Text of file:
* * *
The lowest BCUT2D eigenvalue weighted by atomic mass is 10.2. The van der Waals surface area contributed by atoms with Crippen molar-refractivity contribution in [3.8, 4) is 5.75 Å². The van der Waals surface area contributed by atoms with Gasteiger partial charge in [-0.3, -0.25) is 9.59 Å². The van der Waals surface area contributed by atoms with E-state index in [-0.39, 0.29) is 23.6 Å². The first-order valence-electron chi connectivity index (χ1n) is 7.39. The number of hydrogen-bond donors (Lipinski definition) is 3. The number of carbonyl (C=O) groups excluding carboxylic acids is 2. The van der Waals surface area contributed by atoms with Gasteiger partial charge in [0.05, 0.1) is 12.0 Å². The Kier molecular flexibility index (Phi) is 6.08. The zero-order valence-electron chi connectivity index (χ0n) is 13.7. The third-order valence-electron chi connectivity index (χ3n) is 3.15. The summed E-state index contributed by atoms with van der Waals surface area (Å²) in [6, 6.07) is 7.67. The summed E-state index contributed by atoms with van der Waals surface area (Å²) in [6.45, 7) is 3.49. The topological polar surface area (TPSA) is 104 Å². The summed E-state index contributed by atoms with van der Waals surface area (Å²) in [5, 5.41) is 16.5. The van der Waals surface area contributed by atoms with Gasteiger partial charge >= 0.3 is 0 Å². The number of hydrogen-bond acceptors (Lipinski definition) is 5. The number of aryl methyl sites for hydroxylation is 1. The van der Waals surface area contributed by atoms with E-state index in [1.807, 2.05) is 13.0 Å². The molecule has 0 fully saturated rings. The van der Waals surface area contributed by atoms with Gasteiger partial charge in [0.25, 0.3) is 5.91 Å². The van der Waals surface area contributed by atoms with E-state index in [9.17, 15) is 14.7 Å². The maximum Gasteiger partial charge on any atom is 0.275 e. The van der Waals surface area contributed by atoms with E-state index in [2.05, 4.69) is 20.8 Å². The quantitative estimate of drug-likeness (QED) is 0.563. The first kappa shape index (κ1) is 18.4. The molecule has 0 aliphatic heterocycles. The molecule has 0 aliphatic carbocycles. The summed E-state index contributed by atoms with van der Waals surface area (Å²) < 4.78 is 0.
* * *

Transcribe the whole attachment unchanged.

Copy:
The lowest BCUT2D eigenvalue weighted by atomic mass is 10.2. The van der Waals surface area contributed by atoms with Crippen molar-refractivity contribution in [3.8, 4) is 5.75 Å². The van der Waals surface area contributed by atoms with Gasteiger partial charge in [-0.3, -0.25) is 9.59 Å². The van der Waals surface area contributed by atoms with E-state index in [-0.39, 0.29) is 23.6 Å². The first-order valence-electron chi connectivity index (χ1n) is 7.39. The number of hydrogen-bond donors (Lipinski definition) is 3. The number of carbonyl (C=O) groups excluding carboxylic acids is 2. The van der Waals surface area contributed by atoms with Gasteiger partial charge in [0.05, 0.1) is 12.0 Å². The Kier molecular flexibility index (Phi) is 6.08. The zero-order valence-electron chi connectivity index (χ0n) is 13.7. The third-order valence-electron chi connectivity index (χ3n) is 3.15. The summed E-state index contributed by atoms with van der Waals surface area (Å²) in [6, 6.07) is 7.67. The summed E-state index contributed by atoms with van der Waals surface area (Å²) in [6.45, 7) is 3.49. The topological polar surface area (TPSA) is 104 Å². The summed E-state index contributed by atoms with van der Waals surface area (Å²) in [5, 5.41) is 16.5. The van der Waals surface area contributed by atoms with Gasteiger partial charge >= 0.3 is 0 Å². The number of hydrogen-bond acceptors (Lipinski definition) is 5. The number of aryl methyl sites for hydroxylation is 1. The van der Waals surface area contributed by atoms with E-state index in [1.807, 2.05) is 13.0 Å². The molecule has 0 fully saturated rings. The van der Waals surface area contributed by atoms with Gasteiger partial charge in [0.25, 0.3) is 5.91 Å². The van der Waals surface area contributed by atoms with E-state index in [9.17, 15) is 14.7 Å². The maximum Gasteiger partial charge on any atom is 0.275 e. The van der Waals surface area contributed by atoms with E-state index in [2.05, 4.69) is 20.8 Å². The quantitative estimate of drug-likeness (QED) is 0.563. The first kappa shape index (κ1) is 18.4. The molecule has 0 aliphatic heterocycles. The molecule has 0 aliphatic carbocycles. The summed E-state index contributed by atoms with van der Waals surface area (Å²) < 4.78 is 0.